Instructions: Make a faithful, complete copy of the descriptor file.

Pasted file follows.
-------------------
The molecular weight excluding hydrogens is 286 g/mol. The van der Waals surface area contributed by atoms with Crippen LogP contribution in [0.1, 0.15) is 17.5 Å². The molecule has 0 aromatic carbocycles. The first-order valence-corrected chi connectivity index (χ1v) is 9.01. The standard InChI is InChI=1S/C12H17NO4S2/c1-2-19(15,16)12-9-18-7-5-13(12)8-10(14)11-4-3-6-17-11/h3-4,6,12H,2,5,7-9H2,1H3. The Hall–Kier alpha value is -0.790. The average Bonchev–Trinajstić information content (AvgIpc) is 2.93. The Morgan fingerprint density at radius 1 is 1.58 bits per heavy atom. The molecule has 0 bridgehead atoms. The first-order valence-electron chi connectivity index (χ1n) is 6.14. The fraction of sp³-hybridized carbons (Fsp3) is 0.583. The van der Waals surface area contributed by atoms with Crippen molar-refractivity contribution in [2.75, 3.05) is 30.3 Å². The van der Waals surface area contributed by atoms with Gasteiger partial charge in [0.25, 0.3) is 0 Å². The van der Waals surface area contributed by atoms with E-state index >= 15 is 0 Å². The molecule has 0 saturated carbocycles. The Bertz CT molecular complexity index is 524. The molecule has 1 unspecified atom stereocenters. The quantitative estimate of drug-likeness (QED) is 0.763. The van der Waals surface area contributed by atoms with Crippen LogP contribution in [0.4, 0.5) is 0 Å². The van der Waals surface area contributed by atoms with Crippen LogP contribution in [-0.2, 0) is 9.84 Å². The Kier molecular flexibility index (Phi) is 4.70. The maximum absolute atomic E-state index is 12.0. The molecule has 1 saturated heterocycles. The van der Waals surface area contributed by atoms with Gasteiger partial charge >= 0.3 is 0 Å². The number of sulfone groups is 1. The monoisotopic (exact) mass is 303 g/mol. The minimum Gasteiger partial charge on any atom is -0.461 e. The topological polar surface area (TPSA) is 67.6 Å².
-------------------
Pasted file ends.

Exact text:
The molecular weight excluding hydrogens is 286 g/mol. The van der Waals surface area contributed by atoms with Crippen LogP contribution in [0.1, 0.15) is 17.5 Å². The molecule has 0 aromatic carbocycles. The first-order valence-corrected chi connectivity index (χ1v) is 9.01. The standard InChI is InChI=1S/C12H17NO4S2/c1-2-19(15,16)12-9-18-7-5-13(12)8-10(14)11-4-3-6-17-11/h3-4,6,12H,2,5,7-9H2,1H3. The Hall–Kier alpha value is -0.790. The average Bonchev–Trinajstić information content (AvgIpc) is 2.93. The Morgan fingerprint density at radius 1 is 1.58 bits per heavy atom. The molecule has 0 bridgehead atoms. The first-order valence-electron chi connectivity index (χ1n) is 6.14. The fraction of sp³-hybridized carbons (Fsp3) is 0.583. The van der Waals surface area contributed by atoms with Crippen molar-refractivity contribution in [2.75, 3.05) is 30.3 Å². The van der Waals surface area contributed by atoms with Gasteiger partial charge in [0.25, 0.3) is 0 Å². The van der Waals surface area contributed by atoms with E-state index >= 15 is 0 Å². The molecule has 0 saturated carbocycles. The Bertz CT molecular complexity index is 524. The molecule has 1 unspecified atom stereocenters. The quantitative estimate of drug-likeness (QED) is 0.763. The van der Waals surface area contributed by atoms with Crippen LogP contribution in [0.4, 0.5) is 0 Å². The van der Waals surface area contributed by atoms with Crippen LogP contribution in [-0.2, 0) is 9.84 Å². The Kier molecular flexibility index (Phi) is 4.70. The maximum absolute atomic E-state index is 12.0. The molecule has 1 saturated heterocycles. The van der Waals surface area contributed by atoms with Gasteiger partial charge >= 0.3 is 0 Å². The number of sulfone groups is 1. The monoisotopic (exact) mass is 303 g/mol. The minimum Gasteiger partial charge on any atom is -0.461 e. The topological polar surface area (TPSA) is 67.6 Å².